(1) General superintendence : Elders in Acts 20:28 , 1Ti 5:17 , 1 Peter 5:2; 1 Peter 5:2 (ruling badly); bishops in 1 Timothy 3:5 . Indicated possibly in 1 Corinthians 12:28 ‘helps, governments’: more distinctly in Ephesians 4:11 ‘pastors and teachers,’ in pointed contrast to ‘apostles, prophets, and evangelists,’ whose office was not local. So 1 Thessalonians 5:12 ‘those that are over you,’ Romans 12:8 ‘he that ruleth.’ and Hebrews 13:7; Hebrews 13:17; Hebrews 13:24 ‘them that have the rule over you,’ remind us of the bishops and elders who rule ( 1 Timothy 3:4; 1 Timothy 5:17 ). So, too, the ‘rulers’ in Clement must be bishops or elders, for these bishops plainly have no earthly superior, so that they must be themselves the rulers.
Under this head we may place the share taken by the elders: ( a ) at Jerusalem ( Acts 15:6 ) in the deliberations of the Apostolic Conference, and ( Acts 21:18 ) in the reception held by James; ( b ) elsewhere ( 1 Timothy 4:14 ) in the laying-on of hands on Timothy, whether that corresponds to ordination or to something else.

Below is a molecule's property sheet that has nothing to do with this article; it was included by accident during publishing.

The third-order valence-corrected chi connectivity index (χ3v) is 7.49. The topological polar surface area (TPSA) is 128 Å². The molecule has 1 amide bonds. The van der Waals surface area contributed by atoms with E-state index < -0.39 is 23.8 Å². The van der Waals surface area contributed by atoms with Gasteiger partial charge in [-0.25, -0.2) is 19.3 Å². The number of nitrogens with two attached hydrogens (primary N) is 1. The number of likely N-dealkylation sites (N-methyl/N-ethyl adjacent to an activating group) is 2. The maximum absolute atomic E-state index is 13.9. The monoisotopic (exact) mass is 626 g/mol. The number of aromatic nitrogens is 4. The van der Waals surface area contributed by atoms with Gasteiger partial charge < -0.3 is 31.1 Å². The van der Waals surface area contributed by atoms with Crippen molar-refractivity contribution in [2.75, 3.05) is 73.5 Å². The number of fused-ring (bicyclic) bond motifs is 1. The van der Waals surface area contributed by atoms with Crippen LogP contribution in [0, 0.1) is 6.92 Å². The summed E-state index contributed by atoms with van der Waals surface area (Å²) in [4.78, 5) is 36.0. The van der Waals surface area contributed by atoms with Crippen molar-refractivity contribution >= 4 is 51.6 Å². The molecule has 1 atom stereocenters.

(2) Teaching : 1 Thessalonians 5:12 rulers admonishing in the Lord; 1 Timothy 3:2 the bishop apt to teach; 1 Timothy 5:17 double honour to the elders who rule well, especially those who toil in word and teaching; Titus 1:9 the elder or bishop must be able to teach, and to convince the gainsayers. Yet 1 Timothy 5:17 seems to imply that elders might rule well who toiled in other duties than word and teaching; and if so, these were not the sole work of all elders.
Preaching is rather connected with the unlocal ministry of apostles, prophets, and evangelists: but in their absence the whole function of public worship would devolve on the local ministry of bishops and deacons. This becomes quite plain in the Teaching and in Clement.
(3) Pastoral care : This is conspicuous everywhere. To it we may also refer: ( a ) visiting of the sick ( James 5:14 ) with a view to anointing and cure not as a viaticum at the approach of death; ( b ) care of strangers and a fortiori of the poor ( 1 Timothy 3:2 , Titus 1:8 , the bishop to be a lover of strangers).
H. M. Gwatkin.
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Hastings, James. Entry for 'Bishop'. Hastings' Dictionary of the Bible. https://www.studylight.org/dictionaries/eng/hdb/b/bishop.html. 1909.